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ZachWirtzaShannonHagermanbRichard J.HauercCecil C.Konijnendijkb

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https://doi.org/10.1016/j.ufug.2020.126901Get rights and content

Abstract

Recent years have seen a growing body of research on urban forest governance. However, there has been limited empirical research on potential factors that contribute to the success of governance arrangements, models, and actions. The present study investigates which success factors are considered the most important (and are most prioritised) by urban forestry experts in Canada. It also explores in what ways practitioners would like to see governance success factors evaluated. Starting from a list of 39 success factors identified through a comprehensive review of urban forest governance in North America, a Delphi approach was used to achieve agreement between participating experts. Thirty-two urban forestry experts involved in urban forest governance in four selected Canadian municipalities were asked to participate. Out of these, 19 participated in the study. Experts saw ‘financial resources’ as the most important success factor, followed by ‘data-driven decision making’ and ‘goals, objectives, and targets’. When asked which factors they would prioritize when (re)developing urban forestry programs, the experts agreed on the same factors. Suggestions on methods and indicators assessing success factors included, for example, tracking resources allocation and expenditures and having multiyear funding (for ‘financial resources’) and using an inventory of public and/or private lands, streets, parks, etc., and using i-Tree or other similar analytical GIS and other software (for ‘data-driven decision making’). Finally, among the biggest governance challenges they had faced participants listed four main themes: 1) funding for various stages of planning and implementation; 2) gaining support from others including other departments, the community at large, and non-governmental organizations; 3) the pressures of development in urban and greenfield areas; and 4) establishing laws and policy. Study findings can be used to inform urban forest governance in North America and other parts of the world.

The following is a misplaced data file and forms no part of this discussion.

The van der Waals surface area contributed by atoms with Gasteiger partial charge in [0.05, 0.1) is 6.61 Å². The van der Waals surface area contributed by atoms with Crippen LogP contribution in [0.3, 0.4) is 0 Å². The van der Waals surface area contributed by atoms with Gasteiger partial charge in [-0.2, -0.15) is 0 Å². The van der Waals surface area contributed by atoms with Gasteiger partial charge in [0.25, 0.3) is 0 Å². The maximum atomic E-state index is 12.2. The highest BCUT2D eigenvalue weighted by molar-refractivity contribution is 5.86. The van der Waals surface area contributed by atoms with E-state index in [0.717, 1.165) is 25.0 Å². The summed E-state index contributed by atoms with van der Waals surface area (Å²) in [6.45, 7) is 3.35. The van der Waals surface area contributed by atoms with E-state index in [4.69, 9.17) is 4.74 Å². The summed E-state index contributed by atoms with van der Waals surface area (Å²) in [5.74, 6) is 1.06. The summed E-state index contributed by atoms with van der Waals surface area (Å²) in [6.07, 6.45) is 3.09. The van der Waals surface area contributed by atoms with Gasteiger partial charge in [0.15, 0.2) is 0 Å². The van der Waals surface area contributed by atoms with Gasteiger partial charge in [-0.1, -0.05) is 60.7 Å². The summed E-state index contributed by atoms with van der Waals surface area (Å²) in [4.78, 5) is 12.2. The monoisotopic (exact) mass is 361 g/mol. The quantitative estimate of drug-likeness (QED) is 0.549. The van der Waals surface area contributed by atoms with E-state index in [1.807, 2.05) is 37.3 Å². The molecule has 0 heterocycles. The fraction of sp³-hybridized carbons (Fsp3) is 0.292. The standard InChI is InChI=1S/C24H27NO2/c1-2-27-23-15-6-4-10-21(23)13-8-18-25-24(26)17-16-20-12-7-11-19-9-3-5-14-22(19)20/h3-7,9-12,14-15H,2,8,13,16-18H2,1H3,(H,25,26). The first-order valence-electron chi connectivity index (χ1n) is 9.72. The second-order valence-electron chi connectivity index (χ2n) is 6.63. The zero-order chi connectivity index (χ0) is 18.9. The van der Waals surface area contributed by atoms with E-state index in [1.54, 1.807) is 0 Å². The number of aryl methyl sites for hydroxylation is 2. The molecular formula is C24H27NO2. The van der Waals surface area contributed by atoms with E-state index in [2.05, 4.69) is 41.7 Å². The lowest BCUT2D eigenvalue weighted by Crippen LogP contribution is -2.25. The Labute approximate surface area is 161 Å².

Keywords

Delphi studySuccess factorsUrban forestryUrban forestry professionals